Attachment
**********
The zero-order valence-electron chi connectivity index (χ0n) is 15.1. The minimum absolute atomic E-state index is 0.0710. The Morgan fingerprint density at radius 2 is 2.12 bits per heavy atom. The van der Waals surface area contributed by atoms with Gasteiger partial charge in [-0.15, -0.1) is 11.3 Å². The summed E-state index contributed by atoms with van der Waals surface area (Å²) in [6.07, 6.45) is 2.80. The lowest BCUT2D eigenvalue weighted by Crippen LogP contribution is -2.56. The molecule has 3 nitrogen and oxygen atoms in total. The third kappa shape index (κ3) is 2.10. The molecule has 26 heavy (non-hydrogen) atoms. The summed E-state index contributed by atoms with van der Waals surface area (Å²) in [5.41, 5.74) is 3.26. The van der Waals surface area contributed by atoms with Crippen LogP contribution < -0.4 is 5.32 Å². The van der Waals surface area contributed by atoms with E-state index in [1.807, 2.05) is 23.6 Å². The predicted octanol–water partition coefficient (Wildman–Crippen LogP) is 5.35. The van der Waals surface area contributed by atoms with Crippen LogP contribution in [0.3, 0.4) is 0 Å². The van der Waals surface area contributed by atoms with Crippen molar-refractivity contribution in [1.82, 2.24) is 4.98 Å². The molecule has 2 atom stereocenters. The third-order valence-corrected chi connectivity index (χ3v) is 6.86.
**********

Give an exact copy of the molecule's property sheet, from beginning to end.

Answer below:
The zero-order valence-electron chi connectivity index (χ0n) is 15.1. The minimum absolute atomic E-state index is 0.0710. The Morgan fingerprint density at radius 2 is 2.12 bits per heavy atom. The van der Waals surface area contributed by atoms with Gasteiger partial charge in [-0.15, -0.1) is 11.3 Å². The summed E-state index contributed by atoms with van der Waals surface area (Å²) in [6.07, 6.45) is 2.80. The lowest BCUT2D eigenvalue weighted by Crippen LogP contribution is -2.56. The molecule has 3 nitrogen and oxygen atoms in total. The third kappa shape index (κ3) is 2.10. The molecule has 26 heavy (non-hydrogen) atoms. The summed E-state index contributed by atoms with van der Waals surface area (Å²) in [5.41, 5.74) is 3.26. The van der Waals surface area contributed by atoms with Crippen LogP contribution < -0.4 is 5.32 Å². The van der Waals surface area contributed by atoms with E-state index in [1.807, 2.05) is 23.6 Å². The predicted octanol–water partition coefficient (Wildman–Crippen LogP) is 5.35. The van der Waals surface area contributed by atoms with Crippen LogP contribution in [0.3, 0.4) is 0 Å². The van der Waals surface area contributed by atoms with Crippen molar-refractivity contribution in [1.82, 2.24) is 4.98 Å². The molecule has 2 atom stereocenters. The third-order valence-corrected chi connectivity index (χ3v) is 6.86.